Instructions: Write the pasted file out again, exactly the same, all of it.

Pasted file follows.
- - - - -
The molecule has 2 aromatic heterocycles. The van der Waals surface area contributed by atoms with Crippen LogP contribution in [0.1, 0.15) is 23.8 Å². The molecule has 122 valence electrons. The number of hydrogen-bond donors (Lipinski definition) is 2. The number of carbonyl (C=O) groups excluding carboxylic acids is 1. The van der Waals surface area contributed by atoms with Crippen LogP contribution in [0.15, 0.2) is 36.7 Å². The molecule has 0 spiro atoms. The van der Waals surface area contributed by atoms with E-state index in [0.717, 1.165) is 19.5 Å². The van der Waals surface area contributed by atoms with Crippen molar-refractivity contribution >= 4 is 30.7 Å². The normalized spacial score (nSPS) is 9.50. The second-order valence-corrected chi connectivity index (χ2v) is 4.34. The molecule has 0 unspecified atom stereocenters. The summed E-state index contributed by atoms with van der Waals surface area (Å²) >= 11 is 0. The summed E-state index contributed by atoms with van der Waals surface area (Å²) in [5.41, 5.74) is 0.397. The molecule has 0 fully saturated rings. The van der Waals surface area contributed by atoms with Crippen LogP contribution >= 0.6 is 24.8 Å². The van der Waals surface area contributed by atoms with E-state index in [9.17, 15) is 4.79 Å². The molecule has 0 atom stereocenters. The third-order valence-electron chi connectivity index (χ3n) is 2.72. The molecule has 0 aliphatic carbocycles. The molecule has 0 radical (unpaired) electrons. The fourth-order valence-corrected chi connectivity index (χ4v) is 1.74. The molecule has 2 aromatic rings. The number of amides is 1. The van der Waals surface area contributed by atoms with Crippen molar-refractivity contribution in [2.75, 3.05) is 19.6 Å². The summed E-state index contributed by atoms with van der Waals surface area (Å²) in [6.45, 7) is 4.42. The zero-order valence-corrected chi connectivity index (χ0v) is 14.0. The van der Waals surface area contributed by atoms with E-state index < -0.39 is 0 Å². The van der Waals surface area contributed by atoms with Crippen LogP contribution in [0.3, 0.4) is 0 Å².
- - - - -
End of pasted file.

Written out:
The molecule has 2 aromatic heterocycles. The van der Waals surface area contributed by atoms with Crippen LogP contribution in [0.1, 0.15) is 23.8 Å². The molecule has 122 valence electrons. The number of hydrogen-bond donors (Lipinski definition) is 2. The number of carbonyl (C=O) groups excluding carboxylic acids is 1. The van der Waals surface area contributed by atoms with Crippen LogP contribution in [0.15, 0.2) is 36.7 Å². The molecule has 0 spiro atoms. The van der Waals surface area contributed by atoms with E-state index in [0.717, 1.165) is 19.5 Å². The van der Waals surface area contributed by atoms with Crippen molar-refractivity contribution >= 4 is 30.7 Å². The normalized spacial score (nSPS) is 9.50. The second-order valence-corrected chi connectivity index (χ2v) is 4.34. The molecule has 0 unspecified atom stereocenters. The summed E-state index contributed by atoms with van der Waals surface area (Å²) >= 11 is 0. The summed E-state index contributed by atoms with van der Waals surface area (Å²) in [5.41, 5.74) is 0.397. The molecule has 0 fully saturated rings. The van der Waals surface area contributed by atoms with Crippen LogP contribution >= 0.6 is 24.8 Å². The van der Waals surface area contributed by atoms with E-state index in [9.17, 15) is 4.79 Å². The molecule has 0 atom stereocenters. The third-order valence-electron chi connectivity index (χ3n) is 2.72. The molecule has 0 aliphatic carbocycles. The molecule has 0 radical (unpaired) electrons. The fourth-order valence-corrected chi connectivity index (χ4v) is 1.74. The molecule has 2 aromatic rings. The number of amides is 1. The van der Waals surface area contributed by atoms with Crippen molar-refractivity contribution in [2.75, 3.05) is 19.6 Å². The summed E-state index contributed by atoms with van der Waals surface area (Å²) in [6.45, 7) is 4.42. The zero-order valence-corrected chi connectivity index (χ0v) is 14.0. The van der Waals surface area contributed by atoms with E-state index < -0.39 is 0 Å². The van der Waals surface area contributed by atoms with Crippen LogP contribution in [0.3, 0.4) is 0 Å².